Walkers rule: In Pittsburgh slow, narrow roads can be a plus

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Maybe it just means we’ve turned off our cell phones. A study by the National Complete Streets Coalition, which believes that streets belong to more than speeding cars, has named the Pittsburgh metro area the second safest place for walkers.

Only Boston, with 18.65 on the Pedestrian Danger Index, beat this region’s 25.1 score, which was way below the national average of 52.2. The index reflects pedestrian fatality statistics and census numbers on people who walk to work.

Much has been written of the dangers of texting, not just while driving but walking. A 2012 study found that one in three pedestrians crossing high-risk intersections in Seattle were distracted by a mobile device, with texters less likely to obey lights or look before crossing.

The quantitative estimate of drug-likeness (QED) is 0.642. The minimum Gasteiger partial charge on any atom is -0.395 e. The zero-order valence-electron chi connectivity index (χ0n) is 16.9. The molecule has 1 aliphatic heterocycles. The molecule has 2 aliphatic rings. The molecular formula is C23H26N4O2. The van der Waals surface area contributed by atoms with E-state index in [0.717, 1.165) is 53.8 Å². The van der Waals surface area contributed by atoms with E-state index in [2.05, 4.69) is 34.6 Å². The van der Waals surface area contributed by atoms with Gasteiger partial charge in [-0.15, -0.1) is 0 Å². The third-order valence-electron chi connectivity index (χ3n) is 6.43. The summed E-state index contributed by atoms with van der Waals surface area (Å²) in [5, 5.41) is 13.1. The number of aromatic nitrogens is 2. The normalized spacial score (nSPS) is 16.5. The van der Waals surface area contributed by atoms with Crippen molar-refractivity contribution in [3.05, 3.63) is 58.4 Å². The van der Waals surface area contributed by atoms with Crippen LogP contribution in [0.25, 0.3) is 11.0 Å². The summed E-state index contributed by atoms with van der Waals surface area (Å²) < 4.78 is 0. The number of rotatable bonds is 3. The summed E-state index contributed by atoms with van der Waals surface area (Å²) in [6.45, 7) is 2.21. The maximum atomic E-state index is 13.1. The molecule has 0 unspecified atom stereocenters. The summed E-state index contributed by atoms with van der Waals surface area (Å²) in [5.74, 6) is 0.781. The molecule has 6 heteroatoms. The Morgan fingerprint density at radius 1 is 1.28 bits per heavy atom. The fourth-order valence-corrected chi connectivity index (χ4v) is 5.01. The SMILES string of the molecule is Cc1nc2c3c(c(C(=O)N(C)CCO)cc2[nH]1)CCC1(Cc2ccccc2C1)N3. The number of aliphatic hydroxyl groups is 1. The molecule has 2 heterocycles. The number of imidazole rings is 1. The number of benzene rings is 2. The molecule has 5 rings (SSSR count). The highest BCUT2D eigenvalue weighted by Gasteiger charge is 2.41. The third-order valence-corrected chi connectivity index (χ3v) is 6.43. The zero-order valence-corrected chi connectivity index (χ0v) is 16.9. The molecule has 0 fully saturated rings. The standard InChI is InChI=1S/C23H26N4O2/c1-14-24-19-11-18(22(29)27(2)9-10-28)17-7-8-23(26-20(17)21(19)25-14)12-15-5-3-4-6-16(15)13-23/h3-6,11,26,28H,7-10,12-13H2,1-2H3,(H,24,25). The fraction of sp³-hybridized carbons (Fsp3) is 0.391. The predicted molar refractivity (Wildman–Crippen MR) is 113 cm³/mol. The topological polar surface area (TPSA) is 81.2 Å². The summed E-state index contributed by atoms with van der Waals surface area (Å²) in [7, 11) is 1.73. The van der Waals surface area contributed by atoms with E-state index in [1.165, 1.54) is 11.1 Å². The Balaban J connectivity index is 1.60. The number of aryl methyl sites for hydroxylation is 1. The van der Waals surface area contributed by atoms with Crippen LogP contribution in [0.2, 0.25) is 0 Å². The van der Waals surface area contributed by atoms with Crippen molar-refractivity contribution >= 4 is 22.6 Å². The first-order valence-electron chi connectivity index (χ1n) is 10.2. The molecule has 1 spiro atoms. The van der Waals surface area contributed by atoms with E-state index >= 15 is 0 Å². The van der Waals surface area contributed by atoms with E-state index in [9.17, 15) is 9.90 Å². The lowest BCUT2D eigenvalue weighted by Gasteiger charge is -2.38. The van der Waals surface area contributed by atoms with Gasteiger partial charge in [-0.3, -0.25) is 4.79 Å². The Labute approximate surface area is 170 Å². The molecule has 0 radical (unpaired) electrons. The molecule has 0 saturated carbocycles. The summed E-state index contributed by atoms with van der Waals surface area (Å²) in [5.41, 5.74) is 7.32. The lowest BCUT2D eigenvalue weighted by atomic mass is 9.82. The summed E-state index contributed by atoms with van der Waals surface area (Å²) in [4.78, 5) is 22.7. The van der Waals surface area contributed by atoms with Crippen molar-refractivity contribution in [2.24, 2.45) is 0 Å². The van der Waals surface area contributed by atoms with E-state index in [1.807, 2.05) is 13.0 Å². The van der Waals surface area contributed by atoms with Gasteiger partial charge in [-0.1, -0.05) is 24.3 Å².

The coalition report, “Dangerous by Design,” is more focused on how roads are built and whether they have sidewalks or well-regulated crosswalks.

It’s no surprise that some of the highest fatality rates for walkers are found in metros (such as in Florida) where wide, fast arteries give a big advantage to travelers in cars over those on foot.

But in Pittsburgh, where roads can be narrow and slow, pedestrians can coexist with bicyclists and four-wheeled vehicles. Just to be safe, though, keep that cell phone in your pocket.

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